Breastfeeding duration impacts obesity, a host of infections of infancy, and breastfeeding duration affects a host of maternal diseases as well. Suboptimal breastfeeding duration in the U.S. results in nearly 5,000 excess cases of breast cancer per year, nearly 14,000 excess heart attacks per year, and over 50,000 excess cases of high blood pressure per year.15 Thus, any recommendations that may negatively impact breastfeeding must take into account all the health implications of breastfeeding, not just a single disease.
Telling mothers never to share a bed with their infants is a message doomed to fail, and has likely contributed to at least some infant deaths on sofas. Instead of showing scary ads of infants in beds with headstones and cleavers, we should be focusing educational efforts sleeping on couches and recliners, smoking, and in the presence of alcohol, drugs, and formula feeding. And of course, we should be supporting mothers to breastfeed.
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2. Jones-Vessey K, Avery M, Simsek F. Infant Bed Sharing: Results from the North Carolina Preganancy Risk Assessment Monitory System Survey, 2009-2010. Raleigh: State Health Center for Health Statistics; 2012.
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4. Declercq E, Sakala C, Corry MP, Appelbaum S, Herrlich A. Listening to Mothers III: New Mothers Speak Out. New York: Childbirth Connection; 2013.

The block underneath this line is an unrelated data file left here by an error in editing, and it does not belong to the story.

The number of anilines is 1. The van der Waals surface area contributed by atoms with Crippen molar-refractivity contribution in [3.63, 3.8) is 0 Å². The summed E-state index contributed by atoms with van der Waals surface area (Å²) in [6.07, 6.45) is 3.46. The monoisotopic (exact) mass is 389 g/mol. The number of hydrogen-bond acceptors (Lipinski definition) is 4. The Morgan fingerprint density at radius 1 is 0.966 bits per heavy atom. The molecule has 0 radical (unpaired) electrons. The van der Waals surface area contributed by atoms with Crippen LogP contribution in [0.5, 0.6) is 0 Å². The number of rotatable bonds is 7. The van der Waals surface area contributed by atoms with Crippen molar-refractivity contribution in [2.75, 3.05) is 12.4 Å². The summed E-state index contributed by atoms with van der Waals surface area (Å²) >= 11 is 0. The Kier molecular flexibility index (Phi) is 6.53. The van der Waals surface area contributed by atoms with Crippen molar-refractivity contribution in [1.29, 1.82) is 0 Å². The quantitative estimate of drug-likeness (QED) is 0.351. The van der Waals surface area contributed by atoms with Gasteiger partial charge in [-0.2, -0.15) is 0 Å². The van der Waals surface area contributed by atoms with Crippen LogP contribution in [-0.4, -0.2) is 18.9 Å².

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6. Kendall-Tackett K, Hale TW. The use of antidepressants in pregnant and breastfeeding women: a review of recent studies. J Hum Lact 2010;26:187-95.
7. Blair PS, Sidebotham P, Berry PJ, Evans M, Fleming PJ. Major epidemiological changes in sudden infant death syndrome: a 20-year population-based study in the UK. Lancet 2006;367:314-9.
8. McKenna JJ, Ball HL, Gettler LT. Mother-infant cosleeping, breastfeeding and sudden infant death syndrome: what biological anthropology has discovered about normal infant sleep and pediatric sleep medicine. American journal of physical anthropology 2007;Suppl 45:133-61.
9. McKenna JJ, Mosko SS. Sleep and arousal, synchrony and independence, among mothers and infants sleeping apart and together (same bed): an experiment in evolutionary medicine. Acta Paediatr Suppl 1994;397:94-102.
10. Hauck FR, Thompson JM, Tanabe KO, Moon RY, Vennemann MM. Breastfeeding and Reduced Risk of Sudden Infant Death Syndrome: A Meta-analysis. Pediatrics 2011;128:103-10.
11. Gettler LT, McKenna JJ. Evolutionary perspectives on mother-infant sleep proximity and breastfeeding in a laboratory setting. American journal of physical anthropology 2011;144:454-62.
12. McKenna J, Mosco S, Richard C. Bedsharing promotes breastfeeding. Pediatrics 1997;100:214-9.
13. Ball HL. Breastfeeding, bed-sharing, and infant sleep. Birth 2003;30:181-8.
14. Ball HL, Ward-Platt MP, Heslop E, Leech SJ, Brown KA. Randomised trial of infant sleep location on the postnatal ward. Arch Dis Child 2006;91:1005-10.
15. Bartick M, Steube A, Schwarz EB, Luongo C, Reinhold A, Foster EM. Cost analysis of maternal disease associated with suboptimal breastfeeding. Obstet Gyencol 2013;0:1-9.
This blog was previously published by the Academy of Breastfeeding Medicine on April 9, 2014 here.